NPS Seeks Comment on Proposed Regulation for Off-Road Bicycle Trails
NPS has proposed a special regulation to designate and authorize off-road bicycle use on new trails constructed outside of developed areas in Cuyahoga Valley National Park. The public is invited to provide comment until Monday, December 15, 2014. More »
Valley Bridle Trail south of SR 303, across from golf course, is collapsed by river. Hard closure. Plateau Trail Bridge, north of Valley Picnic Area is closed. No detours. Plateau & Oak Hill trails are open. More »
Roadside Stands and Markets
As transportation improved, tourism increased in the Cuyahoga Valley. City dwellers came via canal boat, train, and, later, automobile. With more visitors, local farmers could sell products directly from their homes. Roadside stands, usually at the end of the farmer's driveway, offered a convenient and inexpensive way to market goods. Most farmers only set up their roadside stands on weekends, since they travelled to urban markets during the week.
In Their Own Words
Click the topic to hear stories about Cuyahoga Valley life.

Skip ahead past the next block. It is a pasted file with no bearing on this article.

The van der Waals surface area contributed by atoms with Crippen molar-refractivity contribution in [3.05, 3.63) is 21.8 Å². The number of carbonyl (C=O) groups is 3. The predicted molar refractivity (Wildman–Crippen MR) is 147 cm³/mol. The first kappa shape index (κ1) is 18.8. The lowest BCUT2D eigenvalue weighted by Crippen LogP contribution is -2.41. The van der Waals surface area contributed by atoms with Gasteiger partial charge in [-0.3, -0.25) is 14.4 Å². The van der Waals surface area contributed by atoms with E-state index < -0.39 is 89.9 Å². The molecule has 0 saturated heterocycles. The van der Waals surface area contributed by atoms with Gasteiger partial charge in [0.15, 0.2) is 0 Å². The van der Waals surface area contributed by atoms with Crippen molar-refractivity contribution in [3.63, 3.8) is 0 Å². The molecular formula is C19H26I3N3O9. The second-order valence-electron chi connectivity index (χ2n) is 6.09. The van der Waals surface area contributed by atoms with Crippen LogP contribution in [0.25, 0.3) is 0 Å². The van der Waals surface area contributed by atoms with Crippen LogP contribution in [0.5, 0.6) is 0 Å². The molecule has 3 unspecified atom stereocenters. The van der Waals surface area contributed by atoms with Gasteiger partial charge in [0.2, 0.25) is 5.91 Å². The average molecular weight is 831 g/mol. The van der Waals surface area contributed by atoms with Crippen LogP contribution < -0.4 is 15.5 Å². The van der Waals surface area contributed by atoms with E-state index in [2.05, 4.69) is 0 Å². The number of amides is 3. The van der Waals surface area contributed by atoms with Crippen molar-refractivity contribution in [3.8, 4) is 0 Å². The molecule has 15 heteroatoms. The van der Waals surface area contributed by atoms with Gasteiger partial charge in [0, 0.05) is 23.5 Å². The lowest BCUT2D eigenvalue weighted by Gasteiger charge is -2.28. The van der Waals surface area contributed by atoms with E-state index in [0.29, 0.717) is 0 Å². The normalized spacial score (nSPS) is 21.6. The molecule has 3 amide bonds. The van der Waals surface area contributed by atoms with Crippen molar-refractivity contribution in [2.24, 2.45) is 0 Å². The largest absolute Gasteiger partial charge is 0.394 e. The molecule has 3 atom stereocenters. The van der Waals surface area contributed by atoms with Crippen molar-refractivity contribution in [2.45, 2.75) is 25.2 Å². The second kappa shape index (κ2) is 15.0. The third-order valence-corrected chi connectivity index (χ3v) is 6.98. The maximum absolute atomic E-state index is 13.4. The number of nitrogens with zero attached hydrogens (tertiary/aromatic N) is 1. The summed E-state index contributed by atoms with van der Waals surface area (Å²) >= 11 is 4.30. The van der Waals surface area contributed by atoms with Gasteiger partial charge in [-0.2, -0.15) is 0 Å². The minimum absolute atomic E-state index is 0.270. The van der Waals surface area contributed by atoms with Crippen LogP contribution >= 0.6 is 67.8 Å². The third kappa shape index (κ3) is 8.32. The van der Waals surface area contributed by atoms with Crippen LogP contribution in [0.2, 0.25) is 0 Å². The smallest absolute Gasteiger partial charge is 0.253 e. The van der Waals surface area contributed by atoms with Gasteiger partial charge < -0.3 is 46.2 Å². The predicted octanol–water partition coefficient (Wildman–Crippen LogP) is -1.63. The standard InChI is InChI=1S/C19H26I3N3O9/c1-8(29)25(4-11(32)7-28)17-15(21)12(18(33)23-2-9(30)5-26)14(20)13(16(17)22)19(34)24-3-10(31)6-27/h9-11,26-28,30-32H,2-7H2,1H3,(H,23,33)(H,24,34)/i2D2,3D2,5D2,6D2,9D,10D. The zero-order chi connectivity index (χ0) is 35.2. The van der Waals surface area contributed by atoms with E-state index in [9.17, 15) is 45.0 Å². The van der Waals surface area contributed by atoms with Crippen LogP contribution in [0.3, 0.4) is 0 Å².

Farm Stands (29 seconds)
Warren Roller, who lived where the Coliseum once stood in Richfield, describes how State Road 303 looked like a "growers' market" during the mid-20th century.
Roadside stands still exist in the valley today, attracting local and visiting customers. The Polcen Farm (Northfield), Neitenbach Farm (Cuyahoga Falls), Spring Hill Farm and Market (Brecksville), and Canal Corners Farm and Market (Valley View) continue to sell sweet corn and other local foods from their family-owned and operated stands.
The Szalay Sweet Corn Farm (Peninsula), Foote Farm (Valley View), and Country Maid Ice Cream and Orchard (Richfield) operate larger roadside markets that sell a variety of local products, from fruits and vegetables to soaps and pies.
Did You Know?
The Ohio & Erie Canal, which runs through Cuyahoga Valley National Park, was a 308-mile waterway connecting Lake Erie to the Ohio River. This transportation route, which influenced local and national prosperity, was dug entirely by hand by mostly German and Irish immigrants.